Instructions to Students
1. Answer all the questions, using economic models where appropriate. Begin a question on a new page.
2. Please attach a copy of the assignment cover sheet. It should state your name, FIN number, course, module, and date of handing in. Append this copy of the assignment. (Show only the MDIS logo on your cover page, not the SCU logo.)
3. Referencing: This is a fonnal assessment which requires students to use correct referencing procedures. In essence, these are:
- Ideas and knowledge which are in the 'public domain' for your academic level need not be referenced.
- Ideas important to your argument which come from the literature should be referenced in text e.g. "Lee S. A (1998) suggests that perfect competition is the most efficient market form". The writer has used the ideas of Lee to support their own argument, so it is appropriate to provide a source.
- Authors referenced in-text must be included in the bibliography at the conclusion of your work as follows: Lee S. A. 1998. Market Structure and Competition, Singapore, EPB Press.
- Direct quotes which you incorporate to express or clarify an idea should be in quotation marks (It ... It) with a reference and page number e.g. perfect competition is "highly efficient because market forces allocate resources" (Lee, 1998 page 27). Authors quoted directly must also appear in the bibliography.
(Failure to following correct referencing in text may result in failure of the assignment.)
You are required to study the following article extracts and answer the questions given below: Along with the other NIEs, Singapore shared certain factors that tended to increase its international competitiveness, among them stable macroeconomic policies, sound financial systems and good infrastructure, an educated workforce, a work ethos, and policies which encouraged entrepreneurial activity.ill However, in the area offoreign investment Singapore took quite another path compared to South Korea and Taiwan. In fact; the Singapore government's treatment of foreign investors --at least in the early years of development --was almost preferential when compared to indigenous capital. Through infrastructural subsidies and tax incentives to foreign exports, the local Singaporean business class was to an extent marginalized·ill
By way of contrast, South Korea's foreign investment code was one of the world's most restrictive. Unlike Singapore, South Korea had a large population and a relatively large domestic economy. South Korea's subsidised conglomerates used their highly-protected domestic markets as a base to produce the economies of scale required to launch themselves aggressively into foreign markets in the late 1960's and 1970's.IiI
In effect, the Singaporean government's policies hoped to attract TNCs to establish manufacturing facilities in Singapore to not only provide employment, but also with the hope that sophisticated foreign technology would 'trickle down' to local companies effecting technology transfer. Government policy-makers tended to believe that TNCs were better vehicles for the acquisition of high technology.IQ] However, to what extent this trickle-down effect actually happened is debatable. It is suggested that TNCs are generally reluctant to use local contractors, which is where transmission of techniques and practices would be expected to take place, and that the technology actually used in locations such as Singapore is not cutting edge, but rather at the end ofits product life-cyc1eJll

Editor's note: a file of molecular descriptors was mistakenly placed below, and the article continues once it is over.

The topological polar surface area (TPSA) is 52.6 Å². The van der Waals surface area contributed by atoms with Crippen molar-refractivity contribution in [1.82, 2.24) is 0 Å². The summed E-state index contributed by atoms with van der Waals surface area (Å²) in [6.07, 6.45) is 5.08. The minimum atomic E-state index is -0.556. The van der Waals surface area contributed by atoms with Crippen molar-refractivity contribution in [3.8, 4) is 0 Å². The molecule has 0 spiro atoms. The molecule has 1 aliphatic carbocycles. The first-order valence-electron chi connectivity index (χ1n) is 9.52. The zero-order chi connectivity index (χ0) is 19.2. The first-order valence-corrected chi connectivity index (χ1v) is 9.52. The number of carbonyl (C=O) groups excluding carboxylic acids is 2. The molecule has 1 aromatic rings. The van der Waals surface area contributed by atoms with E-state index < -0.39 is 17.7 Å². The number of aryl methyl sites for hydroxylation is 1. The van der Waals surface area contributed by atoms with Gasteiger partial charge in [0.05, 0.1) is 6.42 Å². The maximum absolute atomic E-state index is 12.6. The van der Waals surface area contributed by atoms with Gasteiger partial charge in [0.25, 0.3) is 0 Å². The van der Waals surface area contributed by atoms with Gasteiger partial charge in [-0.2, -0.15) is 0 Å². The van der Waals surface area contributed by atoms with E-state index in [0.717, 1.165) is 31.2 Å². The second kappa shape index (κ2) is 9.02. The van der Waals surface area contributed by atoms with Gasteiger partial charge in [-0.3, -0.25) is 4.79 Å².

Global foreign direct investment (FDI) inflows grew in 2007 to an estimated US$1.5 trillion, surpassing the previous record set in the year 2000. FDI flows to developed countries in 2007 grew for the fourth consecutive year, reaching US$l trillion. Flows were particularly buoyant in the United Kingdom, France, and the Netherlands. The United States maintained its position as the largest single FDI recipient. The European Union (EU) as a whole continued to be the largest host region, attracting almost 40% oftotal FDI inflows in 2007. However, several risks to the world economy --most ofthem not new --may have implications for FDI flows to and from developed countries in 2008.
- In Africa, FDI inflows in 2007 remained relatively strong. The unprecedented level of inflows (US$36 billion) was supported by a continuing boom in global commodity markets.
- FDI inflows to Latin America and the Caribbean, meanwhile, rose by 50% to a record level ofUS$126 billion. Significant increases were recorded in the region's major economies, especially Brazil, Chile and Mexico, where inflows doubled.
- FDI inflows to South, East and South-East Asia, and Oceania maintained their upward trend in 2007, reaching a new high ofUS$224 billion, an increase of 12% over 2006. More than half ofall FDI to developing countries went to these economies. At the subregional level, there was a further shift towards South and South-East Asia, although China and Hong Kong (China) remained the two largest recipients in the region.
- In West Asia, overall FDI inflows declined by 12%. Turkey and oil-rich Gulf States centinued to attract the most, but geopolitical uncertainty in parts ofthe region affected FDI overall.
- FDI to South-East Europe and the CIS, or transition economies, expanded significantly, by 41 %, to a new record of US$98 billion. This was the seventh year of uninterrupted growth ofFDI in the region. Inflows almost doubled to the region's largest recipient, the Russian Federation.
Q1. What are the detenninants of foreign direct investments in developing countries?
Q2. Examine the type ofincentives that developing countries governments may implement to attract foreign direct investments.
Q3. What are the FDI trends in Singapore in the last decade? Discuss any changes in the government's strategy towards FDI?